No, I had to stay. We had 'necks to stop.

*(click all pictures for larger images)


  1. It's probably a good thing you didn't follow the bear tracks. I say this not because the bear might have attacked you but because bears don't need humans fawning over their sight.

    I also don't state this from a holier-than-thou standpoint. Like you, I love the wilderness and I worked for the US Forest Service as a firefighter out of college. While members of our crew talked about the need to leave wildlife alone, anytime we saw fresh tracks we were hellbent to forget our conversations and to try to invade their space. It only dawned on me in retrospect that, had I chased down those tracks, I would be no better than those I criticize.

    We need more wilderness areas that humans should leave untouched...entirely.

  2. Thanks for the reply. I guess the bit about following him was more a literary device than absolute reality. I'm not into harrassing wildlife either. Though there is some fun in in the idea of following a track in the woods, knowing that somewhere at the end the creature is still standing in the prints.

    Anyways, it was just exciting to see the evidence of a live bear at last. That's what I was trying to convey.

  3. I love stalking wildlife...with my camera. After stalking a roadrunner last year I've found that I really do love the thrill of the hunt, without the actual killing part. Just observing and tracking, I really enjoy that. Though this is in the city, and the outskirts of the city, not so much in the wilderness. I think I would be too afraid to stalk a bear, a mountain lion, or a wolf. I prefer stalking smaller and less threatening animals than myself. Mostly birds, squirrels, rabbits, lizards.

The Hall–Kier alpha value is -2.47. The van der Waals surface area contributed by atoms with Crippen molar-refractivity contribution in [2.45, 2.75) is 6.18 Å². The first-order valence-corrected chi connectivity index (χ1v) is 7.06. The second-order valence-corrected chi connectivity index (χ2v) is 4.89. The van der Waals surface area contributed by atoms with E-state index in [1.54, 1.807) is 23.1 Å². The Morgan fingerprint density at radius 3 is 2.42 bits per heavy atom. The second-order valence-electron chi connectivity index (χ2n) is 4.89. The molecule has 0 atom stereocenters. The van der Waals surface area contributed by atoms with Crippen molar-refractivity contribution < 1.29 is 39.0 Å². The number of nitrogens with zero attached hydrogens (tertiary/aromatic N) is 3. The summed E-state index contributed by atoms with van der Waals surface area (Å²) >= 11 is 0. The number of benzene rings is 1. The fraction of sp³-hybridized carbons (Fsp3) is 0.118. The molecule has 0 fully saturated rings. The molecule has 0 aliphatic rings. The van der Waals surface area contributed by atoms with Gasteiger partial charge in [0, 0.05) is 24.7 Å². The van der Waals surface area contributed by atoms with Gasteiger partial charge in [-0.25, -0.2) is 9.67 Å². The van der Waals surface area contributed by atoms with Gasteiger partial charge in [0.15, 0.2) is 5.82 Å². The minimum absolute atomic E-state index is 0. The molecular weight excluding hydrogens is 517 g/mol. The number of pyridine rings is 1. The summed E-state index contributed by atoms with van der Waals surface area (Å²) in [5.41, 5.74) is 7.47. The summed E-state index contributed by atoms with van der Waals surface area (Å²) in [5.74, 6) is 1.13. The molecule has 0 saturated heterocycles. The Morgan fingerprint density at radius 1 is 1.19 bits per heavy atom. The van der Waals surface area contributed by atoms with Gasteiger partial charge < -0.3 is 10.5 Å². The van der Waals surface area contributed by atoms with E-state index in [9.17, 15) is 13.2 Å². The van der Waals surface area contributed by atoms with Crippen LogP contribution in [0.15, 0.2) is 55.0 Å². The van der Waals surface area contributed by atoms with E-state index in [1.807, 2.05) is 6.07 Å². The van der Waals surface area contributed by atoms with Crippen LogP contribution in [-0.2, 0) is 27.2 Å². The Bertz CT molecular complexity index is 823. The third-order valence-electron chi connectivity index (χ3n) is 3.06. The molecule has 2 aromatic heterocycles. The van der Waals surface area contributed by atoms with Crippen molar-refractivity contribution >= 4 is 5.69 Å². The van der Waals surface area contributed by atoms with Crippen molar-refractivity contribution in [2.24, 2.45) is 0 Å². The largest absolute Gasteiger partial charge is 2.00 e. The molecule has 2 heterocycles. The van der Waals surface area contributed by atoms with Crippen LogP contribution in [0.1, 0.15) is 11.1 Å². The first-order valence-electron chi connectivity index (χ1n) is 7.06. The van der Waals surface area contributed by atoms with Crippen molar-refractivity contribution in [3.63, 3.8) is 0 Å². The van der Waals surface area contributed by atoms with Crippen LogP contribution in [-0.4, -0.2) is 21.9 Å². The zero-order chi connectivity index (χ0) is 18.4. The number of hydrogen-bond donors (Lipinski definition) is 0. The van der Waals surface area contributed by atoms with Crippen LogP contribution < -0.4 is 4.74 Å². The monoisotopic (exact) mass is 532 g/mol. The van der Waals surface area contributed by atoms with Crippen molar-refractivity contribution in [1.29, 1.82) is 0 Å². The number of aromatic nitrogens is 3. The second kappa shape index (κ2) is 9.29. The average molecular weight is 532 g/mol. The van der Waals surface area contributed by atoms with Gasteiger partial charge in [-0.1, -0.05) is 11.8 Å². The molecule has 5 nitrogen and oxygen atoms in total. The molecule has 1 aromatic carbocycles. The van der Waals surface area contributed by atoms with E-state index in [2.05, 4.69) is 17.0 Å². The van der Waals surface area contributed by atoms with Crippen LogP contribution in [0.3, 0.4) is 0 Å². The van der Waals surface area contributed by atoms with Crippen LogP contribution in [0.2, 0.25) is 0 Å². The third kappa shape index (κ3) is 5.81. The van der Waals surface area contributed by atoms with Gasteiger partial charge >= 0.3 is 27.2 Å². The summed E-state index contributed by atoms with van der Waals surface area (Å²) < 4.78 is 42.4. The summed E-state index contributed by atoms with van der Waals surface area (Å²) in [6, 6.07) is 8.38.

Some notable Arizona wildlife sightings: I have seen numerous coyotes here, usually solitary though, never a pack of them. Though I do hear them sometimes at night, very eerie sounding, almost supernatural. Never heard such a thing until I moved here. I've also seen numerous Javelinas (wild pigs). You can smell them coming. Last year I saw a black bear for the first time in my life, walk right by my kitchen window (which is not too common around here). Also encountered a few deer, and two huge bighorn sheep facing me directly in my path, while hiking in the Catalina foothills northeast of Tucson. I had to turn around, because they were blocking the path. Had my camera, but didn't take a picture, because I was afraid they'd stampede me. Also several hawks, vultures, owls, and a few roadrunners. I used to have a blog about it.

    I hate ATVs and the culture of disrespect for nature common among their riders. I also hate litterbugs. Whether in the wilderness or in the city, if there are no trash cans I always pack out all my trash. Though as to the toilet paper question, I'm not too keen on packing that out, prefer to bury it, or burn it if it's not a fire restriction.

  4. Cym, that's awesome. Tucson sounds like a city I might be able to stand, with the surrounding countryside as rich as it is, and at least it sounds like some of it is open land.